Women S Health and Paediatrics

Women S Health and Paediatrics



GUIDELINE FOR anaesthesia
Date / Page(s) / Comments / Approved by
Sept 2012 / Whole document review / Women’s Health guideline group

Compiled by: Maternity Guidelines Committee

In Consultation with: Dr James Margary Consultant Anaesthetist

Consultant Anaesthetists

Ratified by: Women’s Health guideline group

Date Ratified: 19/10/12

Date Issued: December2012

Next Review Date: December 2015

Target Audience: Staff working within maternity services

Impact Assessment Carried Dianne Casey

Out By:

Comments on this document to: Dr James Margary, Consultant Anaesthetist

Contents page

1.Epidural Top-Up for Emergency Caesarean………………………………………………………3
  1. Spinal Anaesthesia for Caesarean Section……………………………………………………… 5
  1. Spinal Anaesthesia for Immediate Caesarean Section………………………………………… 7
  1. General Anaesthesia for Caesarean Section………………………………………………… … 7
  1. Failed Adult Intubation……………………………………………………………………………………. ………9
  1. References………………………………………………………………………………………… 10
  1. Monitoring……………………………………………………………………………………………11.
See also;
Fetal monitoring guideline

Caesarean section guideline

1. Epidural Top Up for emergency caesarean section
  1. If a labouring woman who has an epidural requires an emergency caesarean section the women should be given an epidural top-up as soon as possible.


  • Turn the woman onto the side that the epidural is less dense and level the bed.
  • Top-up the epidural: if the anaesthetist is not present, the midwife should give 10ml (5+5ml) 0.5% L bupivacaine (Chirocaine)
  • Transfer the mother, in the lateral position, to theatre as soon as possible
  • Monitor mother and baby while preparing her for surgery
  • Give oral ranitidine and metoclopramide if none has been given within 8 hours.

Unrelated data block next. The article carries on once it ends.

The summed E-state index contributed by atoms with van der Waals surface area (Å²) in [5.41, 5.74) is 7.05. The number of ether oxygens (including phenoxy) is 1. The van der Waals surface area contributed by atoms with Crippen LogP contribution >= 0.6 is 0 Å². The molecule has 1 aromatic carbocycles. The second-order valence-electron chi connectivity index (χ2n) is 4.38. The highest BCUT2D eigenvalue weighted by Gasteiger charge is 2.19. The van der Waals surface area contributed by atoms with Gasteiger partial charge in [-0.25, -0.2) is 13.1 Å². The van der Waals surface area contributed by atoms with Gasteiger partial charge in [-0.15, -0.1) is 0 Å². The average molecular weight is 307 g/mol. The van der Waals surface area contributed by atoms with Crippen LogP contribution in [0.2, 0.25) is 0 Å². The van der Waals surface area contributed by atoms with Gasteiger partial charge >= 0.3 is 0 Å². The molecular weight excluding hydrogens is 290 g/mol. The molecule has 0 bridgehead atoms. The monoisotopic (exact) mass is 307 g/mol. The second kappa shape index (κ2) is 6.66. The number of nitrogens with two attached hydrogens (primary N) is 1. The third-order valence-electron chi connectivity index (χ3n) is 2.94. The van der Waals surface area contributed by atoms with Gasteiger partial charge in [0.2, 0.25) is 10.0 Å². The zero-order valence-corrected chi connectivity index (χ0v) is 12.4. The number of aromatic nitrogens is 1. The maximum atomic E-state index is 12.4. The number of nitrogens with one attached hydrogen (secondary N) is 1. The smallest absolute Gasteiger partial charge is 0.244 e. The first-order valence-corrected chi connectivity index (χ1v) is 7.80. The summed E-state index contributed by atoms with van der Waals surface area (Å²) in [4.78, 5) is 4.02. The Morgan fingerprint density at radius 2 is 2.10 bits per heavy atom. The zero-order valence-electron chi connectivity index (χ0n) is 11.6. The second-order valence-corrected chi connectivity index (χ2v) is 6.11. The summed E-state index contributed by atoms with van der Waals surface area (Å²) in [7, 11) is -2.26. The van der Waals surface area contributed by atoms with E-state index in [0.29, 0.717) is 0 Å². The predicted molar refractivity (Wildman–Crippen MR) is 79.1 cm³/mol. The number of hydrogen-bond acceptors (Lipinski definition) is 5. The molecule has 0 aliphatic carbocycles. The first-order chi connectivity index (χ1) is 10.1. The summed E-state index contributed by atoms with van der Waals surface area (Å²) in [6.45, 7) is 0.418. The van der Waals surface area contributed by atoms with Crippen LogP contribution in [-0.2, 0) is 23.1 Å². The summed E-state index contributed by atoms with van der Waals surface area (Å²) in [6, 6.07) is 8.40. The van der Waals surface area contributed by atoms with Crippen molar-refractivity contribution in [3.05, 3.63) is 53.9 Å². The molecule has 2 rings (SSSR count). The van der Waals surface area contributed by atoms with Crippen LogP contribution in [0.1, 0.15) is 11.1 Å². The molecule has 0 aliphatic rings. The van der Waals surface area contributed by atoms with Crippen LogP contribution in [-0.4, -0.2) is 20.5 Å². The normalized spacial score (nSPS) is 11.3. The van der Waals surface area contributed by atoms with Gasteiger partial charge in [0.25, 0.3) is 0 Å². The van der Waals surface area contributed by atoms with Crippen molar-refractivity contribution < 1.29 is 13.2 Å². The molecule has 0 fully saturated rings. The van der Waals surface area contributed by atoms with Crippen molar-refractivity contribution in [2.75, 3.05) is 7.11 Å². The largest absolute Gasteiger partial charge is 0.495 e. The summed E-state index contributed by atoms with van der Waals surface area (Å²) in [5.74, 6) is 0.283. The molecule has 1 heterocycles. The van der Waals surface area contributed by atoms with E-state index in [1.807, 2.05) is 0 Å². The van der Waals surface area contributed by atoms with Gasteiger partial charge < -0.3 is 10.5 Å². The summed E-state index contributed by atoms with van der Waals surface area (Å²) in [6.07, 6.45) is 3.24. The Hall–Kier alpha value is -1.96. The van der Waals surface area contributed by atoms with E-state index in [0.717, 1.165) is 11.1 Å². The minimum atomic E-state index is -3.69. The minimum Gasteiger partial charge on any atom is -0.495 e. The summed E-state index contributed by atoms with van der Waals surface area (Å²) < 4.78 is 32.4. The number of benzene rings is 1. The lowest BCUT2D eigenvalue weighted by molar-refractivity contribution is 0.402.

1. On arrival the anaesthetist should turn the woman onto the side that the epidural is less dense and level the bed.
  • Immediately assess the epidural for signs of an accidental subarachnoid block.
  • Then quickly consent the patient and start to top–up the epidural with a mixture of 10ml 2% lidocaine with 10ml 0.5% Chirocaine (0.1ml 1:1000 epinephrine can be added to make a 1:200,000 epinephrine solution.
  • Give 5ml of the mixture and wait for 1 minute between each bolus. Be alert for signs of toxicity. If more than 10ml of 2% lidocaine are given it must be given in a 1:200,000 epinephrine solution.
  • Just give the 10ml 2% lidocaine if the midwife has aleady injected 10ml 0.5% Chirocaine.
  • If the epidural is unilateral remove the epidural catheter and perform a spinal anaesthetic in theatre.
  • Fentanyl 50mcg may be added to the epidural bupivacaine if the patient has not received a significant amount of mobile mix for labour analgesia.
  • Do not delay the top-up if the fentanyl is not immediately available.
  1. Perform a pre-operative assessment of patient. Discuss the anaesthetic and warn patient that they will feel some abdominal sensations. Also explain that intravenous analgesia and general anaesthesia are available if the patient has pain.
  2. Anaesthetic equipment and drugs must be available and checked as for general anaesthesia.
  3. On arrival in theatre give 30ml oral sodium citrate if the woman has not already received adequate antacid prophylaxis.
  4. Start iv preload with 1000mls of Hartmann's solution.
  5. Position woman on her side on the operating table and connect monitors including CTG.
  6. Assess and document level of block using cold or pinprick sensation. Upper margin of block should be at least to T6 bilaterally with signs of developing motor block in both legs. Test sacral dermatomes and look for missed segments.
  7. Give antibiotic slowly before skin incision. (Dilute co-amoxiclav in 10ml water to avoid mistaking for thiopentone.)